A few months ago, I began discussing the payoffs of bass-player amp knowledge by addressing the importance of matching your cabs to your amp’s rating. This month, we’ll take a look at a few more key elements in getting to know your bass amp and keeping it happy.
Ditch Those Cheesy Cables!
On two separate occasions, friends have complained to me of a faulty effects pedal. In one case, the pedal kept cutting out. In the other instance, the effects loop was putting out only a weak effected sound. In both cases, though, the problem was a cheesy cord. We spend tons of money on a decent instrument, a feature-packed amp, and some awesome sounding cabs—and then sometimes scrimp on the cables we need to connect everything together. Ditch those cheesy cables; spend a bit of extra money and buy some cables you can rely on. That doesn’t have to mean top-of-the-line, magically blessed boutique wires (although they are nice!), but just something with a brand name and decent strain relief at the ends.
While you’re at it, be sure you know your instrument cables from your speaker cables. Although many bass amps have gone to the ultra-dependable Speakon plug for speaker connections, many of us are still turning to cables with 1/4" plugs on both ends for speaker connections as well as for hooking up guitars and effects. The problem is, speaker cables and guitar cables do their specific jobs well, but are pretty crummy for the opposite use. There are two ways to tell which kind of cable you have. The first way just involves literacy: read the cable’s jacket for a label as either instrument or speaker cable. The second way is to look under the hood by unscrewing the plug’s cover. If you see two separate insulated wires side by side, it’s a speaker cable. If there’s one thin wire emerging from a braided shield, you’ve got an instrument cable.
A Tricky Balancing Act…
The key words here are gain staging: the way you balance the levels of all the settings on your bass amp. In the old-school days of tube bass amps, the plan was easy—max the master and then dial your channel gain for the best clean sound. Or, turn down the master and push the channel level to add some dirt to your sound. Guitarists playing through tube amps still do this. But for a solid-state bass amp, maxing out the master (which nearly every bass amp has) just adds hiss and noise to your sound. To set the level on most bass amps, start with the tone controls all set flat and the Master around noon. Next, bring up the input Gain. Usually somewhere between 10 o’clock and 1 o’clock works pretty well, and many amps have an LED that flashes when an input goes into clipping. On bass, input clipping is not a good thing, because it introduces ugly distortion at a point in the amp where you don’t want it. Generally, you bring up the input level until the clip light flashes on the loudest or lowest notes and then turn it down just a bit.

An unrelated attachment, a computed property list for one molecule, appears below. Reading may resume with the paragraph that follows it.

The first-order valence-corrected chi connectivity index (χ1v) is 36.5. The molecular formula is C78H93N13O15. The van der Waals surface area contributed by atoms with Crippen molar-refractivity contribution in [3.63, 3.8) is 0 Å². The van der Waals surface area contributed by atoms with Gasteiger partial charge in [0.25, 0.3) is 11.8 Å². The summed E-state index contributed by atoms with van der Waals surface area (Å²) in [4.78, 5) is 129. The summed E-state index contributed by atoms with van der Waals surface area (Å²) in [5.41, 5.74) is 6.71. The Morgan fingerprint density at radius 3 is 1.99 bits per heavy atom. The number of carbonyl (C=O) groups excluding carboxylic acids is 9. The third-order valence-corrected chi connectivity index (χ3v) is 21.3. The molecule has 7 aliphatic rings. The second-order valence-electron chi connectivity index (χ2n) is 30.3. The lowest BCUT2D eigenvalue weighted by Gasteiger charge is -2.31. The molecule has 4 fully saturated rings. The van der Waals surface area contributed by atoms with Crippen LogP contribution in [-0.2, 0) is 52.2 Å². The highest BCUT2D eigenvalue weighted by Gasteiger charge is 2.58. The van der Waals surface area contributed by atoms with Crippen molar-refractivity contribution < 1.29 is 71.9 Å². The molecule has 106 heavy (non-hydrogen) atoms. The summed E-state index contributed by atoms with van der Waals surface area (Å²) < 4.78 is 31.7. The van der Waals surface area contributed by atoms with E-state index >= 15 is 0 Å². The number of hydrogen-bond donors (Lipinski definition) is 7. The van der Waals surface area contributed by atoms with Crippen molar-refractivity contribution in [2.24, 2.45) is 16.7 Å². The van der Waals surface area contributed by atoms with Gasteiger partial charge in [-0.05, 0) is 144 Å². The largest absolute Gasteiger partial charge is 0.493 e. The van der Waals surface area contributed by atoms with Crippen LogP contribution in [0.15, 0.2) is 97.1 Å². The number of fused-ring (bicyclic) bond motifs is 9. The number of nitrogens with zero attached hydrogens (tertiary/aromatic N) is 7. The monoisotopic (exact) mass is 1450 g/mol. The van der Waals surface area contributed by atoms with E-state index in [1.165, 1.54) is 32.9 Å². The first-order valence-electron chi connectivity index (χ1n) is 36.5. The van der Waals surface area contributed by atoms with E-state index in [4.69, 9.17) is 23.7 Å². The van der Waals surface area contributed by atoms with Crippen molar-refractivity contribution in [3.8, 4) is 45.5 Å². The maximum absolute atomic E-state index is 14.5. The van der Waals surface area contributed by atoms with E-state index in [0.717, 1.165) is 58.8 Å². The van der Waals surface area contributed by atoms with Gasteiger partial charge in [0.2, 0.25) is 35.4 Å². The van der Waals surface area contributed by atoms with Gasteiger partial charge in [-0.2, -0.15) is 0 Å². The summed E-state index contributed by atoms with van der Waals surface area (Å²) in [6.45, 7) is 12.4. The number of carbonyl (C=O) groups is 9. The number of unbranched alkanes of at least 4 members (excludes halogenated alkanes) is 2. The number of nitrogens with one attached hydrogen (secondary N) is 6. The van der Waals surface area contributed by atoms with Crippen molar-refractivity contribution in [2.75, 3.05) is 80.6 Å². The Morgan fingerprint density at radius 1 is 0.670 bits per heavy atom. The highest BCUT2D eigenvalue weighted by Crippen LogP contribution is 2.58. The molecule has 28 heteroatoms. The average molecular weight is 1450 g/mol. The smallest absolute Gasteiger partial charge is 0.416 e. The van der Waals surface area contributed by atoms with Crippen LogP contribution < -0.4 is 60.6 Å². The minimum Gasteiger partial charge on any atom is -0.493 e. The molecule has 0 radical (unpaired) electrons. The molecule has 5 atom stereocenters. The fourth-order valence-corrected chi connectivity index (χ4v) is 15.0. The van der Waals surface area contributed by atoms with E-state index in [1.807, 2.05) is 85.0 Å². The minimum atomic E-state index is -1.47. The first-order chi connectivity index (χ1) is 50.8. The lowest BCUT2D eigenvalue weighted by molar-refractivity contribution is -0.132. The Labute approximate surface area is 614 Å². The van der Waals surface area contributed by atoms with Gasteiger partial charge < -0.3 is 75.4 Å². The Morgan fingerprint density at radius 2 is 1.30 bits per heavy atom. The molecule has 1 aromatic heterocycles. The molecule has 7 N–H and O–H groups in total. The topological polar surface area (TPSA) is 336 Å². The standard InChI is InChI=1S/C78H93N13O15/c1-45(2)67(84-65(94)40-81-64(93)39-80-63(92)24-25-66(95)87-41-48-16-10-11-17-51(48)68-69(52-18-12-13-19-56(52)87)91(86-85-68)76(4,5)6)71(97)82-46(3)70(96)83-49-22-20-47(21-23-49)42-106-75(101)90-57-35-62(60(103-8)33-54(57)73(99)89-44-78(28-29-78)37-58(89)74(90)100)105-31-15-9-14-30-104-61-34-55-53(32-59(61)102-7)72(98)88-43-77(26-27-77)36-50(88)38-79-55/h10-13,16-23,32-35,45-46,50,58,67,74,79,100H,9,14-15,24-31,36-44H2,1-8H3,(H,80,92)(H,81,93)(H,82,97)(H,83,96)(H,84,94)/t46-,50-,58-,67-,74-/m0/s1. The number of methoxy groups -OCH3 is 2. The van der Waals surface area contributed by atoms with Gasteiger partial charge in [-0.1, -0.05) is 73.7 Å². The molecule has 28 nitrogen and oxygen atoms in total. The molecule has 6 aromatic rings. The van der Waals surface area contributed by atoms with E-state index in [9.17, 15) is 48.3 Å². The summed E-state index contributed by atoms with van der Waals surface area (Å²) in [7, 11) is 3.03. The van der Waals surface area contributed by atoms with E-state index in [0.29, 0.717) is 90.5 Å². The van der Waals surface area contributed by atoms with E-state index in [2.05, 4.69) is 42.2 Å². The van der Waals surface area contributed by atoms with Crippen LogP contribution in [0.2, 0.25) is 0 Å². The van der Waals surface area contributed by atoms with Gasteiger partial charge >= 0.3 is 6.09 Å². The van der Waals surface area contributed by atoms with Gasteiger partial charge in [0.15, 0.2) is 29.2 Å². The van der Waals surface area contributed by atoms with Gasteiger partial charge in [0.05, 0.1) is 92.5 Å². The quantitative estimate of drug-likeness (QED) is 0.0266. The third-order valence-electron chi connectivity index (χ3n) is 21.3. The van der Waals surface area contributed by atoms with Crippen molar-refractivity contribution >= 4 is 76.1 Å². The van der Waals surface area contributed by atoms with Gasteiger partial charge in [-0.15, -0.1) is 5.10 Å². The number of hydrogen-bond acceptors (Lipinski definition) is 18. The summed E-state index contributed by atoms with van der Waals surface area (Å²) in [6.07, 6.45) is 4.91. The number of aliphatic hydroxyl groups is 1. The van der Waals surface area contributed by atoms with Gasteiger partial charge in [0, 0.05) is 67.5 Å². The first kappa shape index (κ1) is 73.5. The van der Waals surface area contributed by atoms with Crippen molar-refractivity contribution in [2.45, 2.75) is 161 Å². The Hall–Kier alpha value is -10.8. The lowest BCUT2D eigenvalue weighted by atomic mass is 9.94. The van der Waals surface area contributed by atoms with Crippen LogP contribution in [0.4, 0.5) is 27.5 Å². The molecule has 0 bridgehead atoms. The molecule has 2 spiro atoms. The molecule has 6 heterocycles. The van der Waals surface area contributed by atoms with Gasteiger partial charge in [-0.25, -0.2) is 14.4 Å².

Once set for a particular bass, you’ll leave the channel input alone. That’s where the Master control comes into play—setting your actual volume. By using this approach to gain staging, you’ll get the cleanest, most solid bass sound. Internal and external effects can then add any grit or distortion you may want.
Moderate that EQ!
Your amp’s EQ controls are also part of gain staging. Sometimes you push up the Bass tone control to get more oomph, but then you lose clarity, so the Midrange gets turned up… and then the Treble, to bring back the edge. Essentially, you’ve just moved one gain stage of the amp, possibly adding noise, distortion and volume that you didn’t really want. When you’re having trouble cutting through the mix of the band, there’s a temptation to boost the Bass. In many rooms, though, that’s just a “mud” knob that sends everybody else to their Volume control without actually improving the definition of your notes. Instead, when you’re not able to hear yourself well enough, reach for a Midrange control. Although reading owner’s manuals is passé, it’s good to look up the center point of the midrange knob—ideally, you’ll want a control set around 500–800Hz.
A graphic EQ control can do the same thing, but avoid just spiking up one slider. Instead, find a slider in the 500–800 range and raise that as a center of a smooth curve up and down. What you’ve done is created a frown shape on your graphic EQ. Many players automatically go to the opposite, the smiley face EQ that scoops out the middle frequencies while boosting the boom-and-clank parts of your tonal range. For most settings, this produces a tone that sounds powerful on its own but disappears in the mix. When that happens, it’s back to the Master Volume for yet more volume, and then audio stew gets even uglier. In all, use EQ in moderation. Think of it like seasoning on a meal: use too much, or the wrong kind, and the end product is not very tasty.
So there you have it, some of the key aspects of really getting to know your bass amp. Give these ideas a try. And read your owner’s manual to learn the specs of the inputs, outputs, and controls. You’ll be surprised by how much you can improve your sound.
Dan is a professor by day and a bass player when the sun goes down. He plays both electric and upright bass in blues, jazz and pit settings.
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